Canadian Forest Service Publications

The effect of Armillaria root disease on lodgepole pine tree growth. 1999. Mallett, K.I.; Volney, W.J.A. Canadian Journal of Forest Research 29(2): 252-259.

Year: 1999

Available from: Northern Forestry Centre

Catalog ID: 18669

Language: English

CFS Availability: Order paper copy (free), PDF (request by e-mail)

Abstract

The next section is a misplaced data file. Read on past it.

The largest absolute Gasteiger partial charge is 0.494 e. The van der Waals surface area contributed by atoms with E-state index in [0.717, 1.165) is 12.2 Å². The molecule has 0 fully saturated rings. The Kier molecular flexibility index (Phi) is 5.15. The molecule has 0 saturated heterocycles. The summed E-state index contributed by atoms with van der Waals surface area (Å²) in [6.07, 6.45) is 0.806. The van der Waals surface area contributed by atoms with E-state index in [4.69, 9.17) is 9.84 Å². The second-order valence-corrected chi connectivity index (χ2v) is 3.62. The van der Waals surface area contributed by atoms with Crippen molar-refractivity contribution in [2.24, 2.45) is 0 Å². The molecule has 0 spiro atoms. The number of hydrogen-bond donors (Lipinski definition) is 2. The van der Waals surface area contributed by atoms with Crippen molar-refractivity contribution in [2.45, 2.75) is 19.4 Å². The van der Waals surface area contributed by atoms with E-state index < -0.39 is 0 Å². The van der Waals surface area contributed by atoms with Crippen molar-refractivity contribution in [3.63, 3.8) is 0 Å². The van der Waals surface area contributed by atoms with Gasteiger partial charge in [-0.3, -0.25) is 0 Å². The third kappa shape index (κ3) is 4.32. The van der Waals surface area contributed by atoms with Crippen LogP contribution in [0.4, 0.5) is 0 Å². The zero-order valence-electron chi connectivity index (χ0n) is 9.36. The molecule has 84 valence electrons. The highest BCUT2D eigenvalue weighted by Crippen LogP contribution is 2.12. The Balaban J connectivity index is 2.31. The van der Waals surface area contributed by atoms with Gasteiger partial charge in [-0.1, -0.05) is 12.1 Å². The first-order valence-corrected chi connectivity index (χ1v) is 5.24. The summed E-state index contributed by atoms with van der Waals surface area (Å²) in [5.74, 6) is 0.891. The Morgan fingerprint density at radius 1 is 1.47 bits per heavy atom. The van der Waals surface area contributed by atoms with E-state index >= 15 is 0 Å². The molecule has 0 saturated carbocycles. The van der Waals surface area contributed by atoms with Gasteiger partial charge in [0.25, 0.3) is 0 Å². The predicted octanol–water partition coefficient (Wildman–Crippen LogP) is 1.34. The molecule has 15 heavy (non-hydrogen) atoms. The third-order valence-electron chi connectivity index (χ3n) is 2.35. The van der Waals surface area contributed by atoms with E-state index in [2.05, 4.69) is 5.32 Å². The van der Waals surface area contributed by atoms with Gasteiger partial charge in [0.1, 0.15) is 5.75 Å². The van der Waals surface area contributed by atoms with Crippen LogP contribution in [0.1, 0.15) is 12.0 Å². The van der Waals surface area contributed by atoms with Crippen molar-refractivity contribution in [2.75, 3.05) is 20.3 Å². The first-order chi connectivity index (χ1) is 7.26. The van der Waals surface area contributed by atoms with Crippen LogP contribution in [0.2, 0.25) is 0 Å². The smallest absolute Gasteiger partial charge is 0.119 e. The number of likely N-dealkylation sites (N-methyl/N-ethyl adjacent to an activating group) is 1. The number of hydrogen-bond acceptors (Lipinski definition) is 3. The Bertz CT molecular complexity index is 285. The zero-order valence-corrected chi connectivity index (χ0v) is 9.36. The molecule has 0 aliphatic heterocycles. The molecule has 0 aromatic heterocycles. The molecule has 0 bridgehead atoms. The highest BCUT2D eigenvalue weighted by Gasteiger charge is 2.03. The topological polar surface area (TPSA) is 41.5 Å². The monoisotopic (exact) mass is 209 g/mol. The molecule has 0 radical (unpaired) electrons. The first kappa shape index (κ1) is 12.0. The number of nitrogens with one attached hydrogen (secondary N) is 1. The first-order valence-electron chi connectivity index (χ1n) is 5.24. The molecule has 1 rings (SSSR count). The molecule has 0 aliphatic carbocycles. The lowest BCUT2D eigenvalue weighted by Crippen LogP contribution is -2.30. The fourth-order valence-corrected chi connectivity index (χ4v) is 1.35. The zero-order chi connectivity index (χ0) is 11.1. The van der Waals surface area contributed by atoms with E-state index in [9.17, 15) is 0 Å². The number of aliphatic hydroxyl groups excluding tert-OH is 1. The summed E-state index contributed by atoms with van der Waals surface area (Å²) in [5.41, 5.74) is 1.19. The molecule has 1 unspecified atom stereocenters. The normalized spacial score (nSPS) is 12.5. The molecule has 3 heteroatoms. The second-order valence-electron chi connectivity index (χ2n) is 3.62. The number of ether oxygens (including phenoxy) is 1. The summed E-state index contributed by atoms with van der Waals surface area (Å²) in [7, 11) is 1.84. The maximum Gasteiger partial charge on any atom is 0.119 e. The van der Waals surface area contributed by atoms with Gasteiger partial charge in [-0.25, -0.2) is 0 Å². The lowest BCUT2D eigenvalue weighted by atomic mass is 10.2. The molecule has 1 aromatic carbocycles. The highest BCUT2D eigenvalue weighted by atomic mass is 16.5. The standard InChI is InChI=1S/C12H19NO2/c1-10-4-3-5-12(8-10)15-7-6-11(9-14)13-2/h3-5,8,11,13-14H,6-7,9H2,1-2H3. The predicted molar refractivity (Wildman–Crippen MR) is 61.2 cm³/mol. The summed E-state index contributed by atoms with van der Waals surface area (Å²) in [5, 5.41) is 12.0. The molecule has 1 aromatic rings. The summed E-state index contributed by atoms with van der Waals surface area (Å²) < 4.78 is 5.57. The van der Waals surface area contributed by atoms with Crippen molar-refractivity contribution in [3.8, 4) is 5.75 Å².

Growth of lodgepole pine (Pinus contorta Dougl. ex Loud. var. latifolia Engelm.) trees infected with Armillaria ostoyae (Romagn.) Herink growing in disease centres were compared with the growth of uninfected trees from two stands in west-central Alberta. Sample trees were measured (height, diameter at breast height, and height to live crown) and disks removed for stem analysis. The standing wood volumes inside disease centres of the two sites were 54 and 15% of the volume in surrounding stands. There were no significant differences in height or diameter at breast height between infected and uninfected trees. Expected growth rates determined by stem analysis revealed, however, that there were conservative losses of 43% in annual volume increment, 32% in specific volume increment, and 23% in height increment. The pattern of stem growth of infected individuals was that typically found in open-grown trees, in marked contrast to the pattern found in uninfected trees growing outside the disease centre. Tree growth chronologies suggested that disease centres were present early in the stands' development as trees grew rapidly before they became infected; however, the characteristic open-grown pattern of trees found in disease centres did not change after they became infected.

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